given in the last section.
The principle of this imaging modality is simple: it makes use of the Compton effect or scattering of
ionizing radiation by an electron. Fig. 1 briefly recalls the mechanism of Compton scattering. An incident X or
gamma radiation of energy E0 hits an electron at rest and is deflected from the initial direction of motion by an
angle ω.
The scattered radiation (or photon) carries the energy E0 given by the famous Compton relation
where mc2 is the rest energy of the electron or 0,511 MeV.
Image formation and circular arc Radon transform.
Fig. 2 shows how data acquisition is performed in this new Compton scattering tomography modality. Test
objects under study are put inside a circular frame and are illuminated by an isotropic radiation source S of
definite energy E0 situated on the circular frame. A radiation detector at site D, diametrically opposite to S via a
multichannel analyzer registers scattered radiation at scattered energy E. From the known kinematics of
Compton scattering, the radiation amount collected by a unit surface of detector per unit time is proportional to
the integral of the object (concrete) electron density along a circular arc joining the point source site S to the
detector site D, the circular arc subtending the angle (π-ω), for details see [24]. We denote the sought electron
density by f(r,θ) which describes the inner state of the object. The line SD has a length 2p and rotates around its
center O during scanning, the rotation state of the apparatus being conveniently labeled by the angle φ. The
detected radiation flux density at D is Cf(φ,ω) and given by the integral of f(r,θ) on the circular arc C(φ,ω) up to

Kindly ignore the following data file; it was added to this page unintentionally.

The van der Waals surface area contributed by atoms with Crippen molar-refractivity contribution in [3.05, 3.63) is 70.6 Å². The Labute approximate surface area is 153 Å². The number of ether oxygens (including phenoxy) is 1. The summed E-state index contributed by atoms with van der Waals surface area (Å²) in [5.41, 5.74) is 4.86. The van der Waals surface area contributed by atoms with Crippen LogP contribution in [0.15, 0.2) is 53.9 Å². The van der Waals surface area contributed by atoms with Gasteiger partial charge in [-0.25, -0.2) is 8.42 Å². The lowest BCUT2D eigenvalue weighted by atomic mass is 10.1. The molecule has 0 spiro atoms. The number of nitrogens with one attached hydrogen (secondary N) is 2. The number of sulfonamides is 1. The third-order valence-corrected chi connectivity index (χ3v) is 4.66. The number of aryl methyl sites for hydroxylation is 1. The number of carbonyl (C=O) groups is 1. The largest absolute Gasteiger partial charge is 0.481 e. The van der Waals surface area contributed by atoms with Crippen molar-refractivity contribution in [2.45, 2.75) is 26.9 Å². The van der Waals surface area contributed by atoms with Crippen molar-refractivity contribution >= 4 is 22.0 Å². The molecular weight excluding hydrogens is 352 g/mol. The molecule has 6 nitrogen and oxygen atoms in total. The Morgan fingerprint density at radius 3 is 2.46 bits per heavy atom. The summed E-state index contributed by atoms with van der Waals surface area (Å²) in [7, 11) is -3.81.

a factor representing the Compton scattering phenomena (this factor is absorbed in the definition of f(r,θ) for
where ds is the arc integration element, computed from the arc equation
with τ = cotan ω and γ = π – ω. Note that for ω = 0, the circular arc reduces to a line, and the detector receives
non scattered radiation, which is to be excluded
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The set of all integrals Cf(φ,ω) represents what is called the circular arc Radon transform of the object electron
density f(r,θ) . It is a function of two angular variables (φ,ω)
Remark The electronic density of a material is in fact given by the formula
where ρ is the mass density , NA=6.022x1023 mol-1 is the Avogadro number, A the mass number and Z the
atomic number.
Reconstruction of the electronic density
The inverse formula of equation (4) has been worked out in [24]. Hereafter we give a short account of its
derivation. Let us introduce the angular Fourier components of f(r,θ)
The angular Fourier components of Cf(φ,ω) are similarly defined. Then equation (4) is transformed into the
following integral equation for the Fourier angular components Cfl(τ)) and fl(r)
where τ = cotan ω. To extract the sought components fl(r) we use the method of [25] and get
where q= 1/τ. Another change of variable in equation (8) leads to the final result
Finally f(r,θ) is reconstructed by summing over its angular components fl(r) according to equation (6).
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Concrete is an interesting test material for this new investigation method. Let us recall how it behaves
under standard non-destructive evaluation using standard radiation attenuation method. Here the mathematical
tool is of course the classical Radon transform. What is reconstructed is the attenuation map of the material. By
using a careful pixel thresholding of the attenuation image, it is possible to deduce the porosity of the concrete
This would yield, through the Féret formula, its compression limit and elasticity modulus. So long as